A Love Poem Written in Marble

Truly, a modern wonder of the world, the very recognizable Taj Mahal (in Agra, Uttar Pradesh, India) is the legacy of man's love for his wife.


In 1627, Shah Jahan became the 5th in the dynasty of Moghul Emperors to rule India. Befitting a man of his status and wealth, he married three wives. But his favorite was his queen, Arjumand Banu. She was crowned with the title Mumtaz Mahal or "Chosen One of the Palace." Shah Jahan so loved Mumtaz Mahal, that he pledged that he would forever honor her with the greatest monument ever seen by the world.


But Shah Jahan never imagined that he would need to fulfill his promise so soon after their marriage. Mumtaz Mahal died giving birth to her fourteenth (...yes fourteenth) child at the tender age of 39.


    Building the monument required the labor of more than 20,000 laborers and artisans for nearly 22 years. In addition to the towering white marble mausoleum with four magnificent minarets, the grounds also include a red sandstone gatehouse, two side gates, a mosque and guesthouse. The gatehouse is shown below. Notice the perfectly aligned doorway of the mausoleum through the open doors of the gateway. There is an exacting symmetry in all the buildings and the grounds.

    Taj Gateway - Agra

    Proceeding through the gateway, one enters the 300 square meter gardens, complete with fountains, reflecting pool, and marble benches.

    Moghul Taj

    The buildings are adorned with inlaid black marble calligraphy, inlaid semi-precious stones of malachite, lapis, red coral, carnelian, and turquoise, as well as intricately carved relief work. There are 500 kg of gold in the Taj Mahal.

    Taj - Black Script - Agra Taj Marble Relief - Agra Taj - Inlaid Stones - Agra

    The mosque, shown below, and the matching guesthouse (required to balance the stone foundation) are decorated with as much detail as the mausoleum.

    Taj Mahal Mosque - Agra

    Behind the Taj, the sacred Yamuna river flows. Shah Jahan planned to build a nearly identical black mausoleum for himself on the other side of the Yamuna, but these plans were never to be realized...

    Yamuna River from the Taj

    ... just before the Taj Mahal was completed, Shah Jahan's third son Aurangzeb defeated the crown prince Dara Shukoh's army and usurped Shah Jahan's throne (1658). The deposed emperor was imprisoned in Mumtaz Mahal's old living quarters at Agra Fort. The prominent tower in the photo below shows where the imprisoned Shah Jahan was forced to live the rest of his life.

    The Red Fort - Agra

    Shah Jahan's only consolation was that, during his imprisonment, he was able to view the grandest monument ever built to a queen. This is how the Taj looks from the avenue in front of the Agra Fort.

    Distant Taj from Red Fort - Arga

    Following his death in 1666, Shah Jahan was buried next to his beloved Mumtaz Mahal in the white mausoleum of the Taj Mahal.

    Since this place of burial was never planned during the construction of the tomb, in a kind of fitting symbolism, his sarcophagus is the only significant feature of the Taj Mahal to break with exacting symmetry of the monument. When viewed from the front, Mumtaz Mahal's tomb is exactly centered behind the arched entry, but Shah Jahan rests just left-of-center.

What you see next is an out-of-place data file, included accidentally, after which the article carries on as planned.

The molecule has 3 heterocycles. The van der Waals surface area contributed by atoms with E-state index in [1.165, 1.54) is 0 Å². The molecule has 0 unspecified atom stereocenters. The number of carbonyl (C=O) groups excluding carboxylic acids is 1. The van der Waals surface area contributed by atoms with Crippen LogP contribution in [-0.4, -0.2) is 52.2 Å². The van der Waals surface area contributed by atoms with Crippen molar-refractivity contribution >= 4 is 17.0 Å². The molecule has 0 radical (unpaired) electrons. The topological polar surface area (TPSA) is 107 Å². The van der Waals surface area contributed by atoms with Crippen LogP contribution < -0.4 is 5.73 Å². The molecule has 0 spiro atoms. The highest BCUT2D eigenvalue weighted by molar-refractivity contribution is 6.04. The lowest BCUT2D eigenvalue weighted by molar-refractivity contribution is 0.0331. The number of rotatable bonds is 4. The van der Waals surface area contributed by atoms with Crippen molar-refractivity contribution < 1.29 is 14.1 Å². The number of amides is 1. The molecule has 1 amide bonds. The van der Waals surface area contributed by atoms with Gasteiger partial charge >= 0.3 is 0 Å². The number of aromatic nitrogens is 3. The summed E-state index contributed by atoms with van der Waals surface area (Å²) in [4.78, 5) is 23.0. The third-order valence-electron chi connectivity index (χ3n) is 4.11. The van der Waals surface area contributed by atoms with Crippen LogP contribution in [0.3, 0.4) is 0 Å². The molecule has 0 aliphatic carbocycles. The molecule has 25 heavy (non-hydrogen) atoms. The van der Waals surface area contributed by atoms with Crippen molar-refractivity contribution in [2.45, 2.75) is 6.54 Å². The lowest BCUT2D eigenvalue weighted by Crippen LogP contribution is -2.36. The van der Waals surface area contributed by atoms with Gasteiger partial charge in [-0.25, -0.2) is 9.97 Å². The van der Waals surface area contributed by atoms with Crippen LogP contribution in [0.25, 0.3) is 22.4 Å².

That's a rare photo of me below, taken by my tour guide. The marble bench I'm sitting on is nicknamed the "Princess Diana Bench" because of a famous photo that was taken of her at the Taj.

    Taj Laz
  • diane m. dobson 7y

    wow. thank you for taking me on this grand adventure! ... beautiful photos. I hope you are having great fun! ...waving back atcha' on that bench.
  • Vasi Vasut 7y

    very nice post and story!
  • cowgirlrightup 7y

    Interesting series...my favorite easily is the last photo. Looking fit and happy Laz. Good to see you : )

    Have a great weekend.
  • Steve Vetter 7y

    Great set Laz !
    Good to see you
  • Roger Johnson 7y

    Awesome series !!
  • Anna Theodora 7y

    I always get so emotive when I see the taj mahal...
    and did you know, the christ was chosen one of the modern wonders, but there are actually lots of people who hate it, because it's no artistic value and they want to explode the statue :P
  • Janice LeBlanc 7y

    Beautifully photographed. It's great to see these photo as I don't think I will ever get there.

    Have a great weekend!
  • Arne Kuilman 7y

    Still the most beautiful building I've ever seen.
  • B Smith 7y

    how lucky that you got to visit it!
  • Gabriele Parafioriti 6y

    Seen this picture in:

    Dance Around the World - only geotagged picture!

    Post 1 & Award 3
  • J. Stephen Conn 6y

    Beautiful photo and story!
  • mehmehyimei 3y

    Hello. Thank you for the wonder story and photographs. Would like to request for permission to use this splendid shot of yours (the first one) in a Singaporean travel agency website. I will link the photo to your photo stream and include credits wherever it's due. Hope to hear from you soon!
  • mehmehyimei 3y

    Hello. This is the link to where I used your image, with all credits given. Thank
    you for the wonderful image once again! :)

  • Rudy Ricaurte 1y

33 faves
Taken on June 10, 2008
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